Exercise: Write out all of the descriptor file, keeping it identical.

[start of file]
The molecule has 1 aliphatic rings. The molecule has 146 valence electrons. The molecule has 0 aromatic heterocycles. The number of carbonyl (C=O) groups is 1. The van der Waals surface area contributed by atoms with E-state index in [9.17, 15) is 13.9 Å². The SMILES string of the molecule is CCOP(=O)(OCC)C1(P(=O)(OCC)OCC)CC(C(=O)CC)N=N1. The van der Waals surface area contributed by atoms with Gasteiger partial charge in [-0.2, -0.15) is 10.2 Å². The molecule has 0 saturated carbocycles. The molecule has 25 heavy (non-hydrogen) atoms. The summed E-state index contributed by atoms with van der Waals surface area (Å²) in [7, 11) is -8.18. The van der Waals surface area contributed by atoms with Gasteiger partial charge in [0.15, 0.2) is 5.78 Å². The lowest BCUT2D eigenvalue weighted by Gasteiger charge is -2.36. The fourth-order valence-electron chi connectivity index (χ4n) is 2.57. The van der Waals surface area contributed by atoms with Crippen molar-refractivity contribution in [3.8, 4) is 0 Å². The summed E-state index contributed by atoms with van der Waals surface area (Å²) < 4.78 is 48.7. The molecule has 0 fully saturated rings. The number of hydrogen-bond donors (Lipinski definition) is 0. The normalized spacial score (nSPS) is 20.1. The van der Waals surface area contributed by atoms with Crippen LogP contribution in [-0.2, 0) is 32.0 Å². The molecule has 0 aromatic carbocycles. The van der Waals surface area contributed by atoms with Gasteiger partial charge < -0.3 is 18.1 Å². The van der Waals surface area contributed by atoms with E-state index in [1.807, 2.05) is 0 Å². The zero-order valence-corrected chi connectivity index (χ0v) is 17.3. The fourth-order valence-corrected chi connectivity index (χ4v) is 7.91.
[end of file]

The molecule has 1 aliphatic rings. The molecule has 146 valence electrons. The molecule has 0 aromatic heterocycles. The number of carbonyl (C=O) groups is 1. The van der Waals surface area contributed by atoms with E-state index in [9.17, 15) is 13.9 Å². The SMILES string of the molecule is CCOP(=O)(OCC)C1(P(=O)(OCC)OCC)CC(C(=O)CC)N=N1. The van der Waals surface area contributed by atoms with Gasteiger partial charge in [-0.2, -0.15) is 10.2 Å². The molecule has 0 saturated carbocycles. The molecule has 25 heavy (non-hydrogen) atoms. The summed E-state index contributed by atoms with van der Waals surface area (Å²) in [7, 11) is -8.18. The van der Waals surface area contributed by atoms with Gasteiger partial charge in [0.15, 0.2) is 5.78 Å². The lowest BCUT2D eigenvalue weighted by Gasteiger charge is -2.36. The fourth-order valence-electron chi connectivity index (χ4n) is 2.57. The van der Waals surface area contributed by atoms with Crippen molar-refractivity contribution in [3.8, 4) is 0 Å². The summed E-state index contributed by atoms with van der Waals surface area (Å²) < 4.78 is 48.7. The molecule has 0 fully saturated rings. The number of hydrogen-bond donors (Lipinski definition) is 0. The normalized spacial score (nSPS) is 20.1. The van der Waals surface area contributed by atoms with Crippen LogP contribution in [-0.2, 0) is 32.0 Å². The molecule has 0 aromatic carbocycles. The van der Waals surface area contributed by atoms with Gasteiger partial charge < -0.3 is 18.1 Å². The van der Waals surface area contributed by atoms with E-state index in [1.807, 2.05) is 0 Å². The zero-order valence-corrected chi connectivity index (χ0v) is 17.3. The fourth-order valence-corrected chi connectivity index (χ4v) is 7.91.